Posted in: Disc Reviews by John Ceballos on December 4th, 2012
Help me out here. I know the traditional gift for a couple’s 25th wedding anniversary is silver and that gold is supposed to mark 50 years. But what do you get a spouse to commemorate your considerably less ceremonial 31-year wedding anniversary? I’m not sure what the answer is, but I don’t think one week of intensive marriage counseling is the conventional way to go.
Kay (Meryl Streep) is desperate to reconnect with her husband, Arnold (Tommy Lee Jones). Kay and Arnold are unquestionably devoted to each other, but their love life is mired in a years-long rut. (They sleep in separate bedrooms and we eventually learn they haven’t had sex in nearly five years.) To help reignite the spark in their marriage, Kay signs the couple up for a weeklong series of sessions with renowned couples’ specialist Dr. Bernard Feld (Steve Carell) in the quaint town of Great Hope Springs, Maine.
At first, the script by Vanessa Taylor, making her feature screenwriting debut, seems ridiculously lopsided in Kay’s favor. The early scenes depicting Kay and Arnold’s polite, passionless daily routine are appropriately painful, but Arnold— with his face perpetually buried in a golf magazine — comes off as clueless and terse nearly to the point of being cruel. (You almost want him to actively be a jerk because then he’d at least be making eye contact with Kay.) As the therapy scenes progress, however, we learn both of them share responsibility for the shortcomings in their marriage. (You can tell how well their therapy is going by how close to each other Kay and Arnold are sitting on Dr. Feld’s couch.)
The film proceeds at a leisurely pace, making each of the revelations in Kay and Arnold’s therapy sessions feel totally earned. The movie, marketed as a “romantic comedy for adults”, also hints at several rom-com conventions — wacky sidekicks for both Kay and Arnold; the quirkiness of small-town folk — before letting them curiously fall by the wayside.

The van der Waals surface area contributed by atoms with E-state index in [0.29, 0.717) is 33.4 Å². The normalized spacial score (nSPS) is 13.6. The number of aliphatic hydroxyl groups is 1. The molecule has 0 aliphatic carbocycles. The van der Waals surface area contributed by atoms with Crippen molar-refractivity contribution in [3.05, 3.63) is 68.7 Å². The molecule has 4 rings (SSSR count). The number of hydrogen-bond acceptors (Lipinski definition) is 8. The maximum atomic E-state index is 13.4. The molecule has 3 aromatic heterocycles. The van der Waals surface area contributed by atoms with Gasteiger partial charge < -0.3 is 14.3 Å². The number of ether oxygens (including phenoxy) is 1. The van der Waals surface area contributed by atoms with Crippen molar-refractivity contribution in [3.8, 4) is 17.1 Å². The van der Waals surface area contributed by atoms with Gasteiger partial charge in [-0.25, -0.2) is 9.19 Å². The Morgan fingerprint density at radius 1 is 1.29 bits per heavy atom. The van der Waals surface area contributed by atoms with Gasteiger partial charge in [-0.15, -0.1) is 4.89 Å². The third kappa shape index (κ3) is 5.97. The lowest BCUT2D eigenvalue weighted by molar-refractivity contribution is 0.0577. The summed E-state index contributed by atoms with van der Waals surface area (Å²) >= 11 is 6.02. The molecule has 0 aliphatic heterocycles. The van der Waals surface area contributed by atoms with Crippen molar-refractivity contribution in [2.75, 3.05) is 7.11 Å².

In fact, the entirety of Hope Springs plays out rather simply from a cinematic standpoint and it’s easy to imagine this exact same story acted out as a two-person play. (Dr. Feld’s disembodied voice would be coming from somewhere off-stage, of course.) Good actors like Elisabeth Shue and Jean Smart are overqualified for the tiny parts they’re asked to play in this film. (Shue’s role is especially pointless.) Only Mimi Rogers, in the movie’s final scene, makes an impression. (And that’s mostly because her presence serves as a payoff for an earlier moment, not because Rogers did anything special.)
Naturally, the biggest attraction here is seeing heavy hitters Streep and Jones do their thing.
Streep (doing strong work with a simple stammer or sigh as the birdlike Kay) is barely able to tamp down her radiance as an actress, despite the fact that her hopeful character is stuck in a rut. The actress clearly has a lot of trust in director David Frankel — who guided her to one of her 47 Oscar nominations (I’m guess-timating) in The Devil Wears Prada — since she is asked to act out certain things in a movie theater and in bed by herself that we’re not necessarily used to seeing Meryl Streep do on screen. Meanwhile, this has been a big year for Jones: he’s pretty much a lock to earn another Oscar nomination for Lincoln, and he co-starred in the shockingly-good Men in Black 3 this past summer. Here, he’s the star of the show as far as I’m concerned. The script doesn’t offer very many set-up/punchline jokes, so the majority of the laughs come from Arnold’s crankiness over being dragged into the therapy sessions and his pragmatic money-mindedness. (He frets that the $4,000 they spent on the counseling sessions could’ve bought them a new roof.) These two acting heavyweights are extremely well-matched and generous with each other.
Meanwhile, Carell is a curious choice for the role of Dr. Feld because he isn’t asked to do much more than show up and exhibit a saintly amount of patience with this troubled couple. Dr. Feld feels a bit underwritten — he’s the standard, maddeningly-calm movie/TV therapist — which is fine because the story is not really about him. Carell is mostly known for his deadpan shtick, but I think he’s a remarkably well-rounded actor. Here, his warm affability is the perfect counterpoint to Jones’s forceful sternness.
Hope Springs is more of a drama with comedic moments sprinkled in and less of a straight-up geriatric rom-com. Jones and Streep elevate this simple, affecting movie, which — like Kay and Arnold’s marriage — chugs along deliberately without a lot of bells and whistles.